But that’s unimportant, for the car is constantly - and discreetly - switching back and forth between ICE, e-drive and regenerative braking, and it works a treat. Only under full-bore acceleration for an overtake or plugging up a steep hill does the old CVT wail and soaring revs become a bind.

Best EVs: our guide to the best electric cars on sale today

Refinement, peace and quiet

Truth is, the Lexus RX has always been a dish best served chilled and if you are of that mindset, you’ll get on very well with the new L. At a sedate cruise, it’s brilliant: jolly refined, whisper-quiet with acoustic double-glazing and laid-back like a true Lexus should be.

Lexus RX 450hL UK prices and specs: costs from £50,095 for the SE trim, £54,095 for Luxury and £61,995 for the Premier spec

Don’t bother thrashing the RX 450hL as that soaraway CVT will quickly infuriate you and there’s nothing in the chassis for keen drivers anyway. The ride is - quite correctly - comfort-oriented and twiddling the driving mode selector has little bearing on the throttle response, transmission map and (on adaptive damper equipped Premier models) body roll and bump suppression. 

If driving the door handles off a seven-seat SUV is your thing, may we suggest you look at the BMW X5 or Range Rover Sport instead?

Lexus RX L interior and quality

More brownie points inside. It’s another Lexus masterclass in modest, underplayed quality with a depth of engineering and solidity of build to all the major surfaces and functions. If you want to buy a car for long-term reliability, this is pretty much class-leading.

Lexus RX 450hL interior: a well built cabin, but terrible infotainment media system

However, the typically Japanese interior design holds some pitfalls. The cabin is well built, yes, but some of the detailing is below what you’ll find in the classiest Germans. Some switchgear is surprisingly plasticky and basic. The infotainment media system, in particular, remains an absolute horror. We can’t think of a worse multimedia system on sale in the premium sector - the left-hand operated mouse system feeling very behind the curve. Commands that’d take a few swipes and prods in an Q7 or XC90 can take several times longer in the Lexus, as you aim a cursor wonkily like playing a 1980s arcade game.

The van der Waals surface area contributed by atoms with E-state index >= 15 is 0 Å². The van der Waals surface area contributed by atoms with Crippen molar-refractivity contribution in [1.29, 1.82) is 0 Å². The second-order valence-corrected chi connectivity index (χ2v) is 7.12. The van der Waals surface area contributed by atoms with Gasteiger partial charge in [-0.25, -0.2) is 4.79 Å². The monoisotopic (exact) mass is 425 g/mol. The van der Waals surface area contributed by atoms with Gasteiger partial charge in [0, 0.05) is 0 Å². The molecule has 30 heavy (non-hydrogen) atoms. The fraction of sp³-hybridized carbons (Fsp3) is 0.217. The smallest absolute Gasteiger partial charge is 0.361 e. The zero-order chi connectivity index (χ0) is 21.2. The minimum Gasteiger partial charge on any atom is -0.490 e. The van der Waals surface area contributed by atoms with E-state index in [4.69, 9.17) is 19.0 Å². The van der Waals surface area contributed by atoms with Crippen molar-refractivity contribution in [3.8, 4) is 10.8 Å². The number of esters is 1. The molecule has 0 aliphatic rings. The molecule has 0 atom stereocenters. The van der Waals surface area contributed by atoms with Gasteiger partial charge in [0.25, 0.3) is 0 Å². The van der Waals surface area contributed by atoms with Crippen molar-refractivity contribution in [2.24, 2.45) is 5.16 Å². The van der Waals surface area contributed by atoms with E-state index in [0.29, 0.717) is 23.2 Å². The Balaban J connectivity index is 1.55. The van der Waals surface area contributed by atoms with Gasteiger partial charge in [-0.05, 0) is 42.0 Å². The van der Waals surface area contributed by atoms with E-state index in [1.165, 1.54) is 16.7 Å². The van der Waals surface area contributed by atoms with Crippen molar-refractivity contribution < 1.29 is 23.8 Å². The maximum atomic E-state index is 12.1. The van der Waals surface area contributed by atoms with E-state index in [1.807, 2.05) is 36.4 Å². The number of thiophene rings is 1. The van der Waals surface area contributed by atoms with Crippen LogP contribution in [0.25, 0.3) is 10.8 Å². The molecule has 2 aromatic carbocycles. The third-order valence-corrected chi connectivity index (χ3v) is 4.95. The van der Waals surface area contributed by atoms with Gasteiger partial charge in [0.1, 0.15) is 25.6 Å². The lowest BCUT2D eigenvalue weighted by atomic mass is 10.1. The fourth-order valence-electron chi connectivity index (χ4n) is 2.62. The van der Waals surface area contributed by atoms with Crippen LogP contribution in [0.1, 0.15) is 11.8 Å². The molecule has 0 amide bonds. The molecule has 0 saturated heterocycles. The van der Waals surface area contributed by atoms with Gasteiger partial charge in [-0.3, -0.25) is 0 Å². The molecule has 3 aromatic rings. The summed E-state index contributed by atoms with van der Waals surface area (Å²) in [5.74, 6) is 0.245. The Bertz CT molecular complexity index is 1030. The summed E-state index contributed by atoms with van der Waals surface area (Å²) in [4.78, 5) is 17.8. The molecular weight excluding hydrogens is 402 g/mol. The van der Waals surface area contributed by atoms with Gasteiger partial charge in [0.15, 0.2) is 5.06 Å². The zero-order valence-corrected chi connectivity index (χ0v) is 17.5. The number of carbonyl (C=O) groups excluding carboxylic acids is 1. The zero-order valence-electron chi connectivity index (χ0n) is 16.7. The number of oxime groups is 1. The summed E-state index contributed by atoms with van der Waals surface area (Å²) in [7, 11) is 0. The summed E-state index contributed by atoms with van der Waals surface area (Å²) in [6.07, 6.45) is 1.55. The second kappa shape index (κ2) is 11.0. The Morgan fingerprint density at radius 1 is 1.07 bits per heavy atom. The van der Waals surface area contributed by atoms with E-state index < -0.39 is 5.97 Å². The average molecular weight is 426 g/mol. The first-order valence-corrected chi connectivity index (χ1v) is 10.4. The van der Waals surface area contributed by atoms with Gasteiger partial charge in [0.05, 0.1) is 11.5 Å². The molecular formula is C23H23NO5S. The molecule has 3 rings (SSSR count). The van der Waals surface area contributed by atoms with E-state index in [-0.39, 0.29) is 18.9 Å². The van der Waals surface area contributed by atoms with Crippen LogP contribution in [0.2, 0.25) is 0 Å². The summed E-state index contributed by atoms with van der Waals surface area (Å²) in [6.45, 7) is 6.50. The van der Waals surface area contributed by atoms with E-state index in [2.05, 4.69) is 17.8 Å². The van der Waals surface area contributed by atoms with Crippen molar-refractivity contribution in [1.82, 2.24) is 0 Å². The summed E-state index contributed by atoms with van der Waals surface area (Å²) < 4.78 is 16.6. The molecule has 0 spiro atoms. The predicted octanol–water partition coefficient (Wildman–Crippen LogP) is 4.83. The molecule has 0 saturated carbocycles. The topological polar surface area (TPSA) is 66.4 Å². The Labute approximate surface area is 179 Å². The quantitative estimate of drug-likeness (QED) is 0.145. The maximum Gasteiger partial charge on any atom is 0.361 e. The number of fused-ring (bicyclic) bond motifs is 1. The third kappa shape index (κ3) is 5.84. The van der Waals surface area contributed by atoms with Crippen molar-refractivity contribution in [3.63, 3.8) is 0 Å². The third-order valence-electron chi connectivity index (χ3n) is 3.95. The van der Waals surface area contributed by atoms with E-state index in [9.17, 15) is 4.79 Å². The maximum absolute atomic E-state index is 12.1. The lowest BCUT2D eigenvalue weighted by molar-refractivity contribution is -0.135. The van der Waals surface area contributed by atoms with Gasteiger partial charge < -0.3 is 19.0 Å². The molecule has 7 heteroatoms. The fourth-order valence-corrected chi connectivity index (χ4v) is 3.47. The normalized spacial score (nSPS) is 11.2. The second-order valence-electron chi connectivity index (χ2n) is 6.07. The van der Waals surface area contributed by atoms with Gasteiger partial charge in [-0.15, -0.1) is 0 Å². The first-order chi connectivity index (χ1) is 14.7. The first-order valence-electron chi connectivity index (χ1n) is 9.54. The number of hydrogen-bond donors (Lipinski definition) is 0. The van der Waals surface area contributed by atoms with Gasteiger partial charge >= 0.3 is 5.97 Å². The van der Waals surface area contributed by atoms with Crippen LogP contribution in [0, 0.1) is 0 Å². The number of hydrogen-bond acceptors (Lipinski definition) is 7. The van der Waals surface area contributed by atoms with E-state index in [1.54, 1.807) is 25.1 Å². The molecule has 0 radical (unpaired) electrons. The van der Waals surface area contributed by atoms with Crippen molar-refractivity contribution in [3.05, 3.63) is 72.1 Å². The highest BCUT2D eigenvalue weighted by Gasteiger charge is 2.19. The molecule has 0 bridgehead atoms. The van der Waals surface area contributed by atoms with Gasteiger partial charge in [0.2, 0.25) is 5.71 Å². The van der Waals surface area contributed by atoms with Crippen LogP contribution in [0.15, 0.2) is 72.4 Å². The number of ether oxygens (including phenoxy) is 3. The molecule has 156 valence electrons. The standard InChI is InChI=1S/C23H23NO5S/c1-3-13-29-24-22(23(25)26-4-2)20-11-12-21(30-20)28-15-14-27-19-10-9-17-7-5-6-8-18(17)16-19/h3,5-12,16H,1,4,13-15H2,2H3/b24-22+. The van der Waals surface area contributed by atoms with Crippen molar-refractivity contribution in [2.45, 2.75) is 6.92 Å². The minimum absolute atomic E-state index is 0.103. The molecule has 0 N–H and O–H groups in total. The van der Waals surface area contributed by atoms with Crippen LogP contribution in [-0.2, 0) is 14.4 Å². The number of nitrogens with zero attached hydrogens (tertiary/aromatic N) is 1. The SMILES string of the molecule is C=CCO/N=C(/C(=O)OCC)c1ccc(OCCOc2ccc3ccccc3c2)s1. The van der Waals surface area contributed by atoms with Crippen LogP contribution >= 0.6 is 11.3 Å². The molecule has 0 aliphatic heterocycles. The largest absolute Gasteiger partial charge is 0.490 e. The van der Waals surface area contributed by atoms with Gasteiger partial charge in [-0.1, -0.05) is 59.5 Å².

But this is a fundamentally high-quality interior that’s beguilingly well made - and the large 12.3-inch central digital display is much better than earlier Lexus efforts (even if the graphics are, again, quite flakey). The seats are comfortable and space in rows one and two is generous in the extreme. Particular mention to the totally flat rear floor, making three adults passengers a reality in the middle row.

Lexus RX 450hL verdict

In many ways, the new seven-seater RX is bang on the Lexus trend: beautifully built, sensible with sound eco credentials and a penny-pinching tax status (though imagine how much more efficient it could be with a downsized three- or four-cylinder engine in place of a V6…). The RX L places comfort and wellbeing above corner carving. And that hybrid powertrain is at once soothing and extremely refined most of the time. 

You’ll make your own mind up about the Japanese styling inside and out, but - outdated infotainment aside - there’s little to stop us recommending the Lexus RX L as a rational, sensible seven-seat SUV option.

Read more of our Lexus reviews here 

Specs

Price when new: £50,995
On sale in the UK: June 2018
Engine: 3456cc V6 petrol hybrid with two electric motors, 308bhp combined output, 247lb ft @ 4600rpm
Transmission: E-CVT, all-wheel drive
Performance: 8.0sec 0-62mph, 112mph,
Weight / material: 2205kg/steel
Dimensions (length/width/height in mm): 5000/1895/1700mm

Rivals

Other Models

Lexus RX Cars for Sale

View all Lexus RX Cars for Sale

Lexus RX Leasing Deals

Photo Gallery

  • Same wheelbase, but an 11cm stretch to the rear compartment to make space for seven seats
  • UK prices start at £50,995 for the Lexus RX 450hL
  • New 2018 Lexus RX L is a fulsome 5m long
  • Rear wiper has been repositioned from top of back window to bottom - to free up more third-row headroom
  • Lexus RX 450hL interior: high quality, but woeful infotainment system
  • Minor switchgear in Lexus RX lags behind the tactile quality of the Germans' - but it's all very well made
  • Buttons to lower the rear seats electrically are in Lexus RX L's boot
  • Distinctive styling for Lexus RX L seven-seater hybrid SUV
  • Rear DLO, or side window, graphic is extended on Lexus RX L seven-seater

By Tim Pollard

Editorial director of CAR's digital publishing arm. Motoring news magnet

Comments